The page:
again. Otherwise your mind may not be able to fully let go. You
should end your shutdown ritual with some signal that signifies it’s
complete (e.g. simply saying “shutdown complete”).

Rule #2 = Embrace Boredom

The ability to concentrate intensely is a skill that must be trained.
Evidence suggests that people who multitask all the time can’t filter
out irrelevant information.

There are two focii:
1. Improving your ability to concentrate intensely
2. Overcoming your desire for distraction

Limit the number of context switches throughout the day.

Schedule internet time and keep the blocks outside of it free from its
use. If you need a piece of information just take note of it until
your next internet break. If it’s absolutely crucial, at least delay
it for 5 or 10 minutes to work against the craving -> reward cycle.

Schedule internet use at home, too.

You don’t need to use the internet while e.g. waiting in line at the
supermarket, either.

“Work Like Teddy Roosevelt”
1. Identify a deep task
2. Estimate how long you’d normally set aside to complete the task
3. Set a deadline that drastically reduces the time in 2.

“Meditate Productively”
Take a period in which you’re occupied physically (but not mentally)
and focus your attention on a single well-defined professional

Be wary of distractions and looping. Looping is when your mind
rehashes already defined or decided things to try to save energy.
When you notice that you’re distracted or looping, just gently note it
and get back on track.

Structure your deep thinking. Carefully review the relevant variables
and store them in your working memory. Define the specific next-step
question to address.

Memorize a deck of cards. Use the mind palace approach: do a
walk-through of 5 rooms in your house; build an association between
cards and objects; put those objects in your walk-through. Then, you
can walk through your filled house again and reproduce the deck.

Rule #3 = Quit Social Media

Make an honest assessment of network tools. What are their upsides?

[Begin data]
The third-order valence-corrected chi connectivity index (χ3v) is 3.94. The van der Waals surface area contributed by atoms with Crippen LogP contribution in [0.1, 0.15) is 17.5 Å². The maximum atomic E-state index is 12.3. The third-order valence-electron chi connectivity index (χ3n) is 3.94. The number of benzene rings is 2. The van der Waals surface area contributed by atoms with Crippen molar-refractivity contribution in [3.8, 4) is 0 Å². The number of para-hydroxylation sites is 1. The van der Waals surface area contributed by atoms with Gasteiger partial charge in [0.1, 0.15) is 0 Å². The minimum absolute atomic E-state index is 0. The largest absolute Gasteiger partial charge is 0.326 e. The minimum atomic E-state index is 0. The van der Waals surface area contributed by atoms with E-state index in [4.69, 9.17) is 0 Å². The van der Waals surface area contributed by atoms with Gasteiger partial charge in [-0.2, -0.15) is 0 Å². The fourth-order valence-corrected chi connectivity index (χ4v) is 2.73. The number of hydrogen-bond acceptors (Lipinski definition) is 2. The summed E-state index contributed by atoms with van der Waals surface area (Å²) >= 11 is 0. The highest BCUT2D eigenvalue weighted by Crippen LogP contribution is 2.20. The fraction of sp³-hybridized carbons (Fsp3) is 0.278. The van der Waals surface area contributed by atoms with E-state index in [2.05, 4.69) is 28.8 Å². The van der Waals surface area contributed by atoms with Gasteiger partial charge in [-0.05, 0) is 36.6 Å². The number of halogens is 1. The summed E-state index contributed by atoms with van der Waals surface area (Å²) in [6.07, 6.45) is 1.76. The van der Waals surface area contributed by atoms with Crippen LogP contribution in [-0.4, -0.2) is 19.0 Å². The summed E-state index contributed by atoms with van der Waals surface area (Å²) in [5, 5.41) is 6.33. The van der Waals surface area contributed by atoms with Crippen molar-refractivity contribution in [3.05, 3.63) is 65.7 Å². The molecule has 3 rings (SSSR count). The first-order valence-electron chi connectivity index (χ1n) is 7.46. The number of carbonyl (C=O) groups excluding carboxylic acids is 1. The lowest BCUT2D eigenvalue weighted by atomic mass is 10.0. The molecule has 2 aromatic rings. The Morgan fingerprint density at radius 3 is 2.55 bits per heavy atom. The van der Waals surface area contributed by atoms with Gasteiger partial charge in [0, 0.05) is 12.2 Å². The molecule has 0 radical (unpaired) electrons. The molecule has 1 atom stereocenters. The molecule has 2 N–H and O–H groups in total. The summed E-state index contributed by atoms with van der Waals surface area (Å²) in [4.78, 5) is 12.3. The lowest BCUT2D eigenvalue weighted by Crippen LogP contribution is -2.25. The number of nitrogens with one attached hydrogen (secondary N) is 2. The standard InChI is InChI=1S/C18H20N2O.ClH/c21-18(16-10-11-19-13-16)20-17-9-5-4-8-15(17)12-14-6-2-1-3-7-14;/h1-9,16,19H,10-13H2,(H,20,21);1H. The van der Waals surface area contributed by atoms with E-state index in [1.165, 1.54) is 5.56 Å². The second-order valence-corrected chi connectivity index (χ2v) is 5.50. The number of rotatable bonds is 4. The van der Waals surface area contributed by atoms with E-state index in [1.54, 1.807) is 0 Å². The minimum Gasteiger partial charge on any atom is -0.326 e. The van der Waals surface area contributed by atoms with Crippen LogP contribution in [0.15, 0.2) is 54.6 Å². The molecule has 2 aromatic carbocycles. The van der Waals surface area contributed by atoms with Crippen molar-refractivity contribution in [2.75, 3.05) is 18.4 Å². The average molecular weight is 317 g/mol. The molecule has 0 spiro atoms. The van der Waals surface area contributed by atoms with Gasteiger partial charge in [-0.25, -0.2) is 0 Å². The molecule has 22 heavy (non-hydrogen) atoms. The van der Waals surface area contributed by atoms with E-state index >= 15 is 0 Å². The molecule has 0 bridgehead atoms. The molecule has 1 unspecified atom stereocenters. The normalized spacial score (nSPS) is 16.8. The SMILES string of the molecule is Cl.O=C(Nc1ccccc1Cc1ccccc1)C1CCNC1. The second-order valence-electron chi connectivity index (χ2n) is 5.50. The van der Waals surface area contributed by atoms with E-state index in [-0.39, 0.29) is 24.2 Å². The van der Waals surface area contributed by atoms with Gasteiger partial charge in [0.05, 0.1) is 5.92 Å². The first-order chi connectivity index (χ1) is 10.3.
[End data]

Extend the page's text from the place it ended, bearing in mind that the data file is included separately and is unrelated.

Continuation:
What are their downsides? How do they support your primary goals?

Apply the law of the vital few to your internet habits
1. Identify the main high-level goals in your professional and
personal life
2. List 2 or 3 of the most important activities that help you satisfy
the goals
3. Consider the network tools you use. For each tool and goal
combination, determine its upsides, downsides, or neutral effects.

Don’t use the internet to entertain yourself. Put more thought into a
better plan for your leisure time. As stated earlier, evidence
suggests that contentment is better served by e.g. mastery of an
instrument than watching YouTube videos.

Rule #4 = Drain the Shallows

Ruthlessly identify shallowness in your current schedule, then cull it
down to a bare minimum.

Schedule every minute of your day. Use a piece of lined paper. Split
up the paper into all of the 30-minute blocks of your work day. Feel
free to reschedule as the day goes on. The schedule isn’t meant to
be something you slavishly devote yourself to; it’s meant to keep
track of deep and shallow work. You can batch task blocks together
(e.g. handle all of your email in a 30 minute block).

If you’re not sure if a task is shallow or deep, then quantify its
depth by determining how long it would take a smart, recent college
graduate to learn to do it. Bias your work toward complex tasks.

Ask your boss for a shallow work budget. Get his/her buy-in. If he
says 100% or “as much as necessary” of your time should be devoted to
shallow work than realize that this position does not value deep
work. Find a new position that values deep work more.

Finish your work at a set time (fixed-schedule productivity). When
you’re done, be done.

Be vague when turning down shallow commitments (don’t leave the door
open for the asker to weasel their way in).